Why talk of eliminating fossil fuels makes no sense

By |  November 22, 2021


Winter is nearly upon us, and one of the many national conversations taking place at the moment is around U.S. energy policy.

The average price of gasoline, as we all know, is at a high not seen in years. According to the U.S. Energy Information Administration, the price of gas is up 46 percent since hitting a five-year low in April 2020.

The narrative for diesel is a very similar one, as the average retail price of No. 2 diesel is at highs not seen since 2014. As of Nov. 15, diesel was up 34 percent versus the same time last year, contributing to a multitude of stresses already gnarled in today’s supply chain.

Also, with temperatures plummeting across the U.S., the price of heating a home became part of the national conversation around energy. Natural gas, propane and heating oil prices are all up over last year, compounding the supply pains felt everywhere. 

On top of those price spikes, there was discussion earlier this month about shutting down the Line 5 oil and gas pipeline into Michigan. Enbridge, the Canadian company operating the pipeline, says Line 5 supplies 55 percent of Michigan’s statewide propane needs. And yet, there was discussion on the eve of winter about shutting it down.

Why this all matters

While the immediate developments around diesel don’t bode well for our industry, there’s more to the energy picture for aggregate producers than what currently meets the eye.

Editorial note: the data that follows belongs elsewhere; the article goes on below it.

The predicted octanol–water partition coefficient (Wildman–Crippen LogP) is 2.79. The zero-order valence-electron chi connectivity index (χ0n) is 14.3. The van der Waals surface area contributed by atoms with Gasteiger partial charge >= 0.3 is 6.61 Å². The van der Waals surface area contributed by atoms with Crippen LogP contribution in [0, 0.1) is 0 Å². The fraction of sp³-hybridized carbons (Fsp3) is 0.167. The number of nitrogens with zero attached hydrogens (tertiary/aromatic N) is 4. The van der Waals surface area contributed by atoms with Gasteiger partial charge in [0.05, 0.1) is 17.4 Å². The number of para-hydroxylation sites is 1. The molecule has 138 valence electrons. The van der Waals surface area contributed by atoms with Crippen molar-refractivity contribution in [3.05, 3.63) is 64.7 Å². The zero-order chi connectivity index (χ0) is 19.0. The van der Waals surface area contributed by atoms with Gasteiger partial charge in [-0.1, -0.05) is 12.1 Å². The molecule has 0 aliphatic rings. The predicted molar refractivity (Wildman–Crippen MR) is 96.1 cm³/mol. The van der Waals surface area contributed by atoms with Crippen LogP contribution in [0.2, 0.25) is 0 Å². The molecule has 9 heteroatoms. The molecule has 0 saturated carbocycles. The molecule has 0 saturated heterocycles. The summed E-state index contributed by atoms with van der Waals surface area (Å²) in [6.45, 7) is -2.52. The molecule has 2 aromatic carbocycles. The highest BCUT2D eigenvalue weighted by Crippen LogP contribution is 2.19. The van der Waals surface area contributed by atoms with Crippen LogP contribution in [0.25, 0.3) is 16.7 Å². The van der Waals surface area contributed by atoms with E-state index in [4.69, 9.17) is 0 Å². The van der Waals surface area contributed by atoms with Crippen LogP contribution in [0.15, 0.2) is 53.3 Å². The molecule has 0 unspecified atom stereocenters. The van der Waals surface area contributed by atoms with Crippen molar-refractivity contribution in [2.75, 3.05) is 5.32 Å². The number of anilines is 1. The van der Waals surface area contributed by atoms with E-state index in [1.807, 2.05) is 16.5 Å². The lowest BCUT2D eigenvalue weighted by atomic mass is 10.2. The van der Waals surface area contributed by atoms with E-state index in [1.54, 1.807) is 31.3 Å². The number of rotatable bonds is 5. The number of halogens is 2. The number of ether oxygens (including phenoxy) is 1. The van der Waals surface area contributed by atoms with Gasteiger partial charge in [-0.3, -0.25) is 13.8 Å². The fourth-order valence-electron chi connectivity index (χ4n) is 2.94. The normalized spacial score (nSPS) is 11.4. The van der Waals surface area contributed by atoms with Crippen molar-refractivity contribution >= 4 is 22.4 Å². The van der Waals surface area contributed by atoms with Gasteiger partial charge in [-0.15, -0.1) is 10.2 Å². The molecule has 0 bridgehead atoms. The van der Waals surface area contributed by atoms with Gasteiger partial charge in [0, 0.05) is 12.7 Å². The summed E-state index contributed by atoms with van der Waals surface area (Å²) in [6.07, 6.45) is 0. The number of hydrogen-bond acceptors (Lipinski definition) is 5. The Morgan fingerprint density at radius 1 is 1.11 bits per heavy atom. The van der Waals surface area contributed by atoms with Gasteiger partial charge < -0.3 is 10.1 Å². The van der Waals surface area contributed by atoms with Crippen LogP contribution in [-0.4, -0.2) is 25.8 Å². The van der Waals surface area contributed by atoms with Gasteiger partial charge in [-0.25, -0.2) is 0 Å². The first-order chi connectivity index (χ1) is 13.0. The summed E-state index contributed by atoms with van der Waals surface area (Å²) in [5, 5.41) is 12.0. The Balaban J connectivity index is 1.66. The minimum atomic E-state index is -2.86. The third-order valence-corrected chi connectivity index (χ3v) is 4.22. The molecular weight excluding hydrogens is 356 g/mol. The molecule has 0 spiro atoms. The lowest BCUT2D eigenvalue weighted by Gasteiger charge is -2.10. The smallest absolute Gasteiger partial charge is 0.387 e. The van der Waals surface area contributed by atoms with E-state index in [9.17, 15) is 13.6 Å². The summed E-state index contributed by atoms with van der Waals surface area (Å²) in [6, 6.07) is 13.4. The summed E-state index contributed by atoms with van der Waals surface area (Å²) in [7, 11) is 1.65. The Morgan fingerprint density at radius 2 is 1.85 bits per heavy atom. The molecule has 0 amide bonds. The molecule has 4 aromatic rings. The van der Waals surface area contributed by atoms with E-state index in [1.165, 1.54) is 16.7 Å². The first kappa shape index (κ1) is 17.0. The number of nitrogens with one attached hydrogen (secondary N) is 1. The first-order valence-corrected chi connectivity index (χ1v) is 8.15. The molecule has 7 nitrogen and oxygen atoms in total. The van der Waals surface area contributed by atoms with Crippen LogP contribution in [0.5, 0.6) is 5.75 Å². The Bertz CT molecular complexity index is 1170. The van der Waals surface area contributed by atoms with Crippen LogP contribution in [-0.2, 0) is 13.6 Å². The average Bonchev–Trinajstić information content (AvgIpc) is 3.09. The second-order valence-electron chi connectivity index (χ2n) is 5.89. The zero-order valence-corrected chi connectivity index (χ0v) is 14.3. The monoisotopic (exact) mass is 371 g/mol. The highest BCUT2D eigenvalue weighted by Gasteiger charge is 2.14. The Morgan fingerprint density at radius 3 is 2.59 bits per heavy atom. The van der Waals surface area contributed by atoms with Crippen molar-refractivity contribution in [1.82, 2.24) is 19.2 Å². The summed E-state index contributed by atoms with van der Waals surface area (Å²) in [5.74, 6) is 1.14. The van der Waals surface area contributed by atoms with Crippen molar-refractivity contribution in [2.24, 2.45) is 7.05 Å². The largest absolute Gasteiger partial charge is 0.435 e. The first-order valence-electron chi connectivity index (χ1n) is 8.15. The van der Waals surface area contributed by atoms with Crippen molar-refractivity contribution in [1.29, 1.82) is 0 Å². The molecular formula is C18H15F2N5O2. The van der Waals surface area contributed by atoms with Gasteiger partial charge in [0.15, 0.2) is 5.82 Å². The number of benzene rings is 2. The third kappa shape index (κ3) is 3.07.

I bring up these various examples because they correspond with the dramatic policy idea of shifting away from fossil fuels, which are essential not only to how producers operate, but fundamental to the way the economy around us is set up to function.

How would aggregate operations effectively run if the fossil fuel spicket was turned off tomorrow? Five years from now? Ten years from now? We all know they couldn’t.

There is merit in exploring alternative fuels as a means to progress, but there is a right and a wrong pace to getting there. Innovation is certainly moving along, but we’re nowhere near a day when diesel and other fossil fuels can be fully discarded.

Some policymakers make clear, however, that the end of fossil fuels is their immediate end goal. The industry must be prepared to counter their interests.

“When you decide that it’s in the best interest of the country to say we’re not going to produce more fossil fuels domestically, you impact energy markets and prices,” says Michael Johnson, president and CEO of the National Stone, Sand & Gravel Association. “All of that comes with a cost. We need to be thinking about how that policy and those rules are making life tougher for the businesses in the aggregates industry, for businesses in NSSGA’s M&S (Manufacturers & Services) Division and for everyday Americans.”

Featured photo: P&Q Staff

Avatar photo

About the Author:

Kevin Yanik is editor-in-chief of Pit & Quarry. He can be reached at 216-706-3724 or kyanik@northcoastmedia.net.

Comments are closed